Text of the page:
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Biofuelwatch UK threatens legal challenge to decision to allow carbon capture installation at Drax power plant

Biofuelwatch UK has taken the first steps in challenging Drax Power Limited’s plan to install carbon capture technology at its power plant in Selby, Yorkshire, which is the single biggest carbon emitter in the UK.

Posted on 12 February 2024

The group, which campaigns against the controversial burning of biomass, believes the decision to allow the installation is unlawful. It says it would be a means for Drax to hold on to its eligibility for Government subsidies which keep the biomass industry economically viable.

The plan is to construct, operate and maintain post-combustion carbon capture technology on up to two of the four biomass units at the Selby power plant where Drax generates electricity by burning biomass almost entirely made up of imported wood pellets.

The practice has become increasingly controversial because of the negative impacts associated with every stage of the wood pellet supply chain, from the forest degradation and biodiversity loss associated with the harvesting of the trees, to the air quality impacts on predominantly low income, non-white communities living near the pellet mills in the Southern US, to the ultimate burning of the pellets at Drax’s Selby plant and associated greenhouse gas emissions. All of these raise important environmental issues.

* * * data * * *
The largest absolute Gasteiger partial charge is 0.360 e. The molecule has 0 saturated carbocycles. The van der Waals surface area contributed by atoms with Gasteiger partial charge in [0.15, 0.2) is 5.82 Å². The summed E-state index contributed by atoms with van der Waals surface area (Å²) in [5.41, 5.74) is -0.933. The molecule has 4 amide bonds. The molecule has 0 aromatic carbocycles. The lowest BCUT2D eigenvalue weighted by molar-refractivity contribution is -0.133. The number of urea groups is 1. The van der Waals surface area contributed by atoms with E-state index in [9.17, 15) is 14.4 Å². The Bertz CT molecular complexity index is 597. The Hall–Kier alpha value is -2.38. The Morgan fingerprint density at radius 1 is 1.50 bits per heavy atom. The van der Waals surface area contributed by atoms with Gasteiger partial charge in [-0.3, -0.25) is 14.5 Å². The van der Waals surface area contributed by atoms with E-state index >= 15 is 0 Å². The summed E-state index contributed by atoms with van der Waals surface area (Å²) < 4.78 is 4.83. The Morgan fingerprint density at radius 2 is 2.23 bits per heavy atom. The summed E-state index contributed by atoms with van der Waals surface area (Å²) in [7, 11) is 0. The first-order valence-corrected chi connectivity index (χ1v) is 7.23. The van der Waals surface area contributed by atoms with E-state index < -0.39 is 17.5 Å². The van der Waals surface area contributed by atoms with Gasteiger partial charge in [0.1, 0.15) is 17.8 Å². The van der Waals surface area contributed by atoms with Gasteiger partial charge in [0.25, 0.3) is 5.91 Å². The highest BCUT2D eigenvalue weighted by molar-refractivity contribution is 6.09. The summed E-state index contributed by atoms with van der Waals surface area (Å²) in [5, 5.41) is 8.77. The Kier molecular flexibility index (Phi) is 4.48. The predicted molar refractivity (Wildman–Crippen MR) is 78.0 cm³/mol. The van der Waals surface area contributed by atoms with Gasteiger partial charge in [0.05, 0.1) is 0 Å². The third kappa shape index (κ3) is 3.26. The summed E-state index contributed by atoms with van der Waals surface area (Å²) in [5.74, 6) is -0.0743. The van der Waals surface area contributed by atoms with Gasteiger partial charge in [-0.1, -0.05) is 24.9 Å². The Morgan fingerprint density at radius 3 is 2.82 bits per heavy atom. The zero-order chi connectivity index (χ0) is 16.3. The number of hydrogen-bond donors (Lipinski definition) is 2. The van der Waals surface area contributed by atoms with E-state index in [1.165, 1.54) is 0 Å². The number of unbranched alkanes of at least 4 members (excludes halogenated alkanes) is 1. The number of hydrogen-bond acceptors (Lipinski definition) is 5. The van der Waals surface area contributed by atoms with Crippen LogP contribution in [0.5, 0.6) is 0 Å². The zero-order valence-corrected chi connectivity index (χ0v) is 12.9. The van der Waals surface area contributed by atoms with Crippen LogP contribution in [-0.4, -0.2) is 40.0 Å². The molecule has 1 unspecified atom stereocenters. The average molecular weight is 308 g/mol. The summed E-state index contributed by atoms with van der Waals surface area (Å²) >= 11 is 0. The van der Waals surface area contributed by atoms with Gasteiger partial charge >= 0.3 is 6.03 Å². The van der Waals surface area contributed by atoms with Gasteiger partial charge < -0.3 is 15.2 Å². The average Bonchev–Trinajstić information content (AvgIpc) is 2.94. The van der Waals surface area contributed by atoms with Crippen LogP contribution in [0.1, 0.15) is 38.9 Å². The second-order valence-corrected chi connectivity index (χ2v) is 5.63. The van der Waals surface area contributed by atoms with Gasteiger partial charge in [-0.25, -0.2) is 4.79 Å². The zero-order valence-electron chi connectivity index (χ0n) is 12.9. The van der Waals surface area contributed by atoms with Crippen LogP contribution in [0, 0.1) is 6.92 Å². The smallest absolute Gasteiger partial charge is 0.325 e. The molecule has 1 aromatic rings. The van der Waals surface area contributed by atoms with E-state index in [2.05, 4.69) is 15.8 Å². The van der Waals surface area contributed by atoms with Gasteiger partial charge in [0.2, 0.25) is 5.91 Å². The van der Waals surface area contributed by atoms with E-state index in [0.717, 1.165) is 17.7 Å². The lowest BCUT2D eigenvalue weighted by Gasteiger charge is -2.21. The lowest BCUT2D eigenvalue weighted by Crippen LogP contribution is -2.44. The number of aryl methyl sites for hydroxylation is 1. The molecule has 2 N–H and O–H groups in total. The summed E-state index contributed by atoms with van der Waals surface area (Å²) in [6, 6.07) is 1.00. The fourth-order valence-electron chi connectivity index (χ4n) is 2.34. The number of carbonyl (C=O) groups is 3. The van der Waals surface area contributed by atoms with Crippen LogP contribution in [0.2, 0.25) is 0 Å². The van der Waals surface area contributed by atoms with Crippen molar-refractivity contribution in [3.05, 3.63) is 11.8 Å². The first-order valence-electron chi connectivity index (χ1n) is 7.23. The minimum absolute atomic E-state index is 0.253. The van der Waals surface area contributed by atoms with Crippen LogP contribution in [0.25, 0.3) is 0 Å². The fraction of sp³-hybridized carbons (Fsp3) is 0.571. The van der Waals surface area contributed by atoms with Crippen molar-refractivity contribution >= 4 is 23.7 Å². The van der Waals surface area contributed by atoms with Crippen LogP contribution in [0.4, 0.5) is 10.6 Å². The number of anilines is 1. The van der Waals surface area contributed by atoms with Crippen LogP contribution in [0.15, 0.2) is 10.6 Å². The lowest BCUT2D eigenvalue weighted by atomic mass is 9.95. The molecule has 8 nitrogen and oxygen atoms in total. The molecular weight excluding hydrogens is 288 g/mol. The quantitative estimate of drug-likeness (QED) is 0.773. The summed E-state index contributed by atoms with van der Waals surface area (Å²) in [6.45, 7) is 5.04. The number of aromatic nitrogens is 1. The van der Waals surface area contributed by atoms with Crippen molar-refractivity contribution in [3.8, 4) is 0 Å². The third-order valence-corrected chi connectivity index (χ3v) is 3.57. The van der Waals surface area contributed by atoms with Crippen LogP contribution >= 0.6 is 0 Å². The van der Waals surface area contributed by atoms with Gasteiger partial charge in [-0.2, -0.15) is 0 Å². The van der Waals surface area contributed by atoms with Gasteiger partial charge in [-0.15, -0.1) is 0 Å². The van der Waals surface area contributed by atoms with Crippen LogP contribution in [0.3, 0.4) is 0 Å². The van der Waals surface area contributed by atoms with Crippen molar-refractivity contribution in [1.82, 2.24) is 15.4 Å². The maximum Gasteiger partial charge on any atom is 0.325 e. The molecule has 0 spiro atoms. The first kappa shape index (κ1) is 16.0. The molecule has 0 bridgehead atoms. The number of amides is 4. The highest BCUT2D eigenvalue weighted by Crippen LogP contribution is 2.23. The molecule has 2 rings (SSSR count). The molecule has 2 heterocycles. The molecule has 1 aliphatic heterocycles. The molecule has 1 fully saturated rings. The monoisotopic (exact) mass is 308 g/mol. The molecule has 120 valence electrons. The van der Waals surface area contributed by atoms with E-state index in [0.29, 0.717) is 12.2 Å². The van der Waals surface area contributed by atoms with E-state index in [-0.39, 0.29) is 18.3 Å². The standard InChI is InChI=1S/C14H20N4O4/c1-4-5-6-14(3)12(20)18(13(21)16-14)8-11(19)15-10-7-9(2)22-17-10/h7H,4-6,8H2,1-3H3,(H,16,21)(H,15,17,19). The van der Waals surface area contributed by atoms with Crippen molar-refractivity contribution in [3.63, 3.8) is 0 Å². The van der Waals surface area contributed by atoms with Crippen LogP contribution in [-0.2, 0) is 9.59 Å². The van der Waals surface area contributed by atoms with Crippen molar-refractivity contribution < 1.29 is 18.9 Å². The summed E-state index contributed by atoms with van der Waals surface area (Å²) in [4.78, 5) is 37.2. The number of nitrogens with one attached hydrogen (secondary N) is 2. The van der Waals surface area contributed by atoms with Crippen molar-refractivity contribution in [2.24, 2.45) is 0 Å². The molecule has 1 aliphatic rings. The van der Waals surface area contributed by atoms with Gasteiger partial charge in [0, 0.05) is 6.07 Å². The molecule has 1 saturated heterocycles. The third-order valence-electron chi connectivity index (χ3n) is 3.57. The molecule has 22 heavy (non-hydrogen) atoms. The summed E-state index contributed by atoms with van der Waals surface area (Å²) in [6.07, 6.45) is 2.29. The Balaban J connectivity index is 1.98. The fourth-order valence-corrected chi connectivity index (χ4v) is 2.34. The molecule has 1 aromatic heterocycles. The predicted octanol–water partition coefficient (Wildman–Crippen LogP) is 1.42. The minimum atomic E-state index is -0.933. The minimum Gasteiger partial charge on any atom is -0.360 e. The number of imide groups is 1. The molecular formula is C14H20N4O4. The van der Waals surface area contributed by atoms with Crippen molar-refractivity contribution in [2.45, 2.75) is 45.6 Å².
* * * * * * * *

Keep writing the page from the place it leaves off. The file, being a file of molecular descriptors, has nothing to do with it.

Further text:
The Government has made clear its intention to steer away from unabated biomass burning for electricity, i.e. without carbon capture, and has stated that although it currently makes biomass combustion eligible for renewable energy subsidies, going forward it will not support biomass electricity generation without carbon capture and storage, in line with a recommendation from the Climate Change Committee. 

Biofuelwatch argued in its objections to Drax’s planning application that Drax is a long way from making Bioenergy with carbon capture and storage (BECCS)  a reality, as the technology is novel and unproven, and believes its planning application to install carbon capture technology is more about capturing further government subsidies than carbon.

Drax received £893 million in renewable energy subsidies in 2021 and a further £617m in 2022.